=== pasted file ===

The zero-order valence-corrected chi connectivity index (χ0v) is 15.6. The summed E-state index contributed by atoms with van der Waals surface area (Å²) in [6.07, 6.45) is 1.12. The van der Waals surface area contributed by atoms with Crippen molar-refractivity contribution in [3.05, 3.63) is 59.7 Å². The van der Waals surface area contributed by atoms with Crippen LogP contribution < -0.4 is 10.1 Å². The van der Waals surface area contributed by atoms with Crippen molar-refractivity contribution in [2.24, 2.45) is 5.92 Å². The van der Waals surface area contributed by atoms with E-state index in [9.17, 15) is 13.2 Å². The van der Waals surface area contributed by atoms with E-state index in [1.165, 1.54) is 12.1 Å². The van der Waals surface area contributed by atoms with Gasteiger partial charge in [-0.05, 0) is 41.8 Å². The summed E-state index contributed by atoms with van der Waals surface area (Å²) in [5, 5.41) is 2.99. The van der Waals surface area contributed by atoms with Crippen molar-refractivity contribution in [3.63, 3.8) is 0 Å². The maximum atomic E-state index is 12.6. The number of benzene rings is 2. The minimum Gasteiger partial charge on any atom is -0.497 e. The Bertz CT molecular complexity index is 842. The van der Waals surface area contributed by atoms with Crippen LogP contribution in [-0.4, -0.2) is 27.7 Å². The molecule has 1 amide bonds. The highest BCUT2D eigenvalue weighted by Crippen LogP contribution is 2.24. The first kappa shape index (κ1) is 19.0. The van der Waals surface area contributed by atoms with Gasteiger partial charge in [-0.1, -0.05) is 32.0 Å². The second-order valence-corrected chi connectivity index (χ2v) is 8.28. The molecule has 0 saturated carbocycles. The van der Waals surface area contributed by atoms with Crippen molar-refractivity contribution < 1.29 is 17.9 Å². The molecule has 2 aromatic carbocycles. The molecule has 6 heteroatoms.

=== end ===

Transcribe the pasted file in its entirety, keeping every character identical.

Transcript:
The zero-order valence-corrected chi connectivity index (χ0v) is 15.6. The summed E-state index contributed by atoms with van der Waals surface area (Å²) in [6.07, 6.45) is 1.12. The van der Waals surface area contributed by atoms with Crippen molar-refractivity contribution in [3.05, 3.63) is 59.7 Å². The van der Waals surface area contributed by atoms with Crippen LogP contribution < -0.4 is 10.1 Å². The van der Waals surface area contributed by atoms with Crippen molar-refractivity contribution in [2.24, 2.45) is 5.92 Å². The van der Waals surface area contributed by atoms with E-state index in [9.17, 15) is 13.2 Å². The van der Waals surface area contributed by atoms with E-state index in [1.165, 1.54) is 12.1 Å². The van der Waals surface area contributed by atoms with Gasteiger partial charge in [-0.05, 0) is 41.8 Å². The summed E-state index contributed by atoms with van der Waals surface area (Å²) in [5, 5.41) is 2.99. The van der Waals surface area contributed by atoms with Crippen molar-refractivity contribution in [3.63, 3.8) is 0 Å². The maximum atomic E-state index is 12.6. The number of benzene rings is 2. The minimum Gasteiger partial charge on any atom is -0.497 e. The Bertz CT molecular complexity index is 842. The van der Waals surface area contributed by atoms with Crippen LogP contribution in [-0.4, -0.2) is 27.7 Å². The molecule has 1 amide bonds. The highest BCUT2D eigenvalue weighted by Crippen LogP contribution is 2.24. The first kappa shape index (κ1) is 19.0. The van der Waals surface area contributed by atoms with Gasteiger partial charge in [-0.1, -0.05) is 32.0 Å². The second-order valence-corrected chi connectivity index (χ2v) is 8.28. The molecule has 0 saturated carbocycles. The van der Waals surface area contributed by atoms with Crippen molar-refractivity contribution < 1.29 is 17.9 Å². The molecule has 2 aromatic carbocycles. The molecule has 6 heteroatoms.